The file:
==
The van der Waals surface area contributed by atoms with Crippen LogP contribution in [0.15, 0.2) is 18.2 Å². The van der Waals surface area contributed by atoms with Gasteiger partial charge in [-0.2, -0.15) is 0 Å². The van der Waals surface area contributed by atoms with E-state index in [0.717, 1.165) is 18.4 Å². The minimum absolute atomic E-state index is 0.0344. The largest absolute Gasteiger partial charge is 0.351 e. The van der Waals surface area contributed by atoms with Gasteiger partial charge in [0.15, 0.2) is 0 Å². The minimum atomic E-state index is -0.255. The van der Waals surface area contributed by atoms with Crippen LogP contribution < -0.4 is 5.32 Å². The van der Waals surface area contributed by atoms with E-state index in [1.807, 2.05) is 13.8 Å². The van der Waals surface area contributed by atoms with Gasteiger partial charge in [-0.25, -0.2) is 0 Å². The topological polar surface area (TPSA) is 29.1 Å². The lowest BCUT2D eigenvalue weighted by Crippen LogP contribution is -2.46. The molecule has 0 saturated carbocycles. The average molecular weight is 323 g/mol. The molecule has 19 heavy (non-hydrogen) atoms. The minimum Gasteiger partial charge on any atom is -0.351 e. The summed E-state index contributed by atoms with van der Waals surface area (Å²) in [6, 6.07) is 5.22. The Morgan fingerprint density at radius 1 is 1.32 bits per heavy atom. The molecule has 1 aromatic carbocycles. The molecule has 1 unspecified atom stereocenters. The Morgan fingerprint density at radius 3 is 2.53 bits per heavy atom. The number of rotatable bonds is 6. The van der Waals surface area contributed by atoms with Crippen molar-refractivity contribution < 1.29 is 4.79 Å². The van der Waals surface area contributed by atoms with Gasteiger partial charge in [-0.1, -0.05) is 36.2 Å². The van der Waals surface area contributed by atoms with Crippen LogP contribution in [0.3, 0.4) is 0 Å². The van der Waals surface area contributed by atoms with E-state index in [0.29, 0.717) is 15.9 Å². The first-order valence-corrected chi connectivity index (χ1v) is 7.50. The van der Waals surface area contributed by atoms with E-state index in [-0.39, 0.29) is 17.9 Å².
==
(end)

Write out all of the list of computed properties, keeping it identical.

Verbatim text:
The van der Waals surface area contributed by atoms with Crippen LogP contribution in [0.15, 0.2) is 18.2 Å². The van der Waals surface area contributed by atoms with Gasteiger partial charge in [-0.2, -0.15) is 0 Å². The van der Waals surface area contributed by atoms with E-state index in [0.717, 1.165) is 18.4 Å². The minimum absolute atomic E-state index is 0.0344. The largest absolute Gasteiger partial charge is 0.351 e. The van der Waals surface area contributed by atoms with Gasteiger partial charge in [0.15, 0.2) is 0 Å². The minimum atomic E-state index is -0.255. The van der Waals surface area contributed by atoms with Crippen LogP contribution < -0.4 is 5.32 Å². The van der Waals surface area contributed by atoms with E-state index in [1.807, 2.05) is 13.8 Å². The van der Waals surface area contributed by atoms with Gasteiger partial charge in [-0.25, -0.2) is 0 Å². The topological polar surface area (TPSA) is 29.1 Å². The lowest BCUT2D eigenvalue weighted by Crippen LogP contribution is -2.46. The molecule has 0 saturated carbocycles. The average molecular weight is 323 g/mol. The molecule has 19 heavy (non-hydrogen) atoms. The minimum Gasteiger partial charge on any atom is -0.351 e. The summed E-state index contributed by atoms with van der Waals surface area (Å²) in [6, 6.07) is 5.22. The Morgan fingerprint density at radius 1 is 1.32 bits per heavy atom. The molecule has 1 aromatic carbocycles. The molecule has 1 unspecified atom stereocenters. The Morgan fingerprint density at radius 3 is 2.53 bits per heavy atom. The number of rotatable bonds is 6. The van der Waals surface area contributed by atoms with Crippen molar-refractivity contribution < 1.29 is 4.79 Å². The van der Waals surface area contributed by atoms with Gasteiger partial charge in [-0.1, -0.05) is 36.2 Å². The van der Waals surface area contributed by atoms with Crippen LogP contribution in [0.3, 0.4) is 0 Å². The van der Waals surface area contributed by atoms with E-state index in [0.29, 0.717) is 15.9 Å². The first-order valence-corrected chi connectivity index (χ1v) is 7.50. The van der Waals surface area contributed by atoms with E-state index in [-0.39, 0.29) is 17.9 Å².